Back in 1979, Rorty’s Philosophy and the Mirror of Nature described how Western philosophy since Plato had been led astray by imagining that it could answer questions about how well our beliefs reflected the real world. Over the next 25 years, he went on to argue that we should consider our beliefs not a “mirror of nature” but tools, instruments more or less useful depending on the problem at hand. Rather than think of our words or beliefs as being “distant” from or “close” to real stuff, he urged us to think of them as being caused by it. We can argue productively about which of our beliefs serve us best as responses to particular contexts, but we should let go of worries about whether we are actually getting closer to representing reality. Such worries are a useless distraction. Just as we shouldn’t look for the one tool that works for all problems, we shouldn’t look for a “final truth” that mirrors the “really real.”
Nobody in Rorty World has the job of answering questions about who is being really rational, really moral, or even which human activities are the most essential. Rorty’s brand of pragmatist postmodernism has given up on the idea of an acontextual standard of judgment. Yet he wants to separate his approach from the Nietzschean and Foucauldian celebration or critique of power. “I should like to make it sound attractive by dubbing it ‘American’,” he writes with his usual dash of irony, “construing it as the idea common to Emerson and Whitman, the idea of a new, self-creating community, united not by knowledge of the same truths, but by sharing the same generous, inclusivist, democratic hopes.” When we differ, we can’t just appeal to some ahistorical rule or foundation. Instead, we have to hash out tentative responses in specific groups, for specific purposes. We can have meaningful conversations, say, about whether to increase taxes on the wealthy or how to aid the impoverished, but there are no foundational or philosophical rules we can discover to answer these questions for all occasions. Instead of searching for such rules, Rorty wants to provoke conversations that would “modify our sense of who we are,” not by discovering our fundamental essence but by getting us to listen more attentively to how we might face life’s challenges together. Along with Dewey and James, he thinks “there was no goal called Truth to be aimed at; the only goal was the ever-receding goal of still greater human happiness.”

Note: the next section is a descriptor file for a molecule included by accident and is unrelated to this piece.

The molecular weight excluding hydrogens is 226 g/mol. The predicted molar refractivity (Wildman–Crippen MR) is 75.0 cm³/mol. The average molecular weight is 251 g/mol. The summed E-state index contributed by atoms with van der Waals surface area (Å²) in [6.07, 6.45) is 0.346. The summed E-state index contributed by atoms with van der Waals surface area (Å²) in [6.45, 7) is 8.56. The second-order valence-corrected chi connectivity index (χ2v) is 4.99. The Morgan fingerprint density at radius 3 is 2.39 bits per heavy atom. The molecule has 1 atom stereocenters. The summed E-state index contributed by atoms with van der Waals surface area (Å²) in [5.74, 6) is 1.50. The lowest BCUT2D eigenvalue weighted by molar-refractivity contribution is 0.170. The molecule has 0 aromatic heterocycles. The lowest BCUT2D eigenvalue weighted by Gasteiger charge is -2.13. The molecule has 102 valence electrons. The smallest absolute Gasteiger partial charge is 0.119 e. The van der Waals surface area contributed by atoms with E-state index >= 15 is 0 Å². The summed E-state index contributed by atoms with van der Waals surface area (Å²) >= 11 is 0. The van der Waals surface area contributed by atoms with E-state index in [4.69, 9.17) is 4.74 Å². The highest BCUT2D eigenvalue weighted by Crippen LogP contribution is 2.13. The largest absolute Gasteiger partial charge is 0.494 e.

Rorty rejects Nietzsche’s and Foucault’s proud pessimism, and reaches back instead to Hegel to embed his pragmatism in a narrative of historical progress. As he puts it in the “Universality and Truth” lecture, “[W]e do not, if I am right, need a theory of rationality, we do need a narrative of maturation.” He is committed to the anti-authoritarian Enlightenment project of replacing obedience to the Divine (whether in the shape of a deity or a monarch) with obedience only to “a law one gives oneself,” as Rousseau and Kant had it. We may arrive at an agreement about the laws we give ourselves — we don’t discover the One True Law. Pragmatism is anti-authoritarian because it rejects the notion that we need something nonhuman (God, Reality, Truth) for our salvation. Instead, the pragmatist insists on the potential interrelation of all things: “You never reach something which is not just one more nexus of relations.” The anti-authoritarian thinker redescribes those relations in ways that allow us to better cope with the problems with which we are faced. Hope for the future — cooperatively developing better tools to deal with the problems of our world — is the pragmatist’s Darwinian extension of the Enlightenment. Rorty recognizes, of course, that his own account of this history would be redescribed as people worked together in new ways.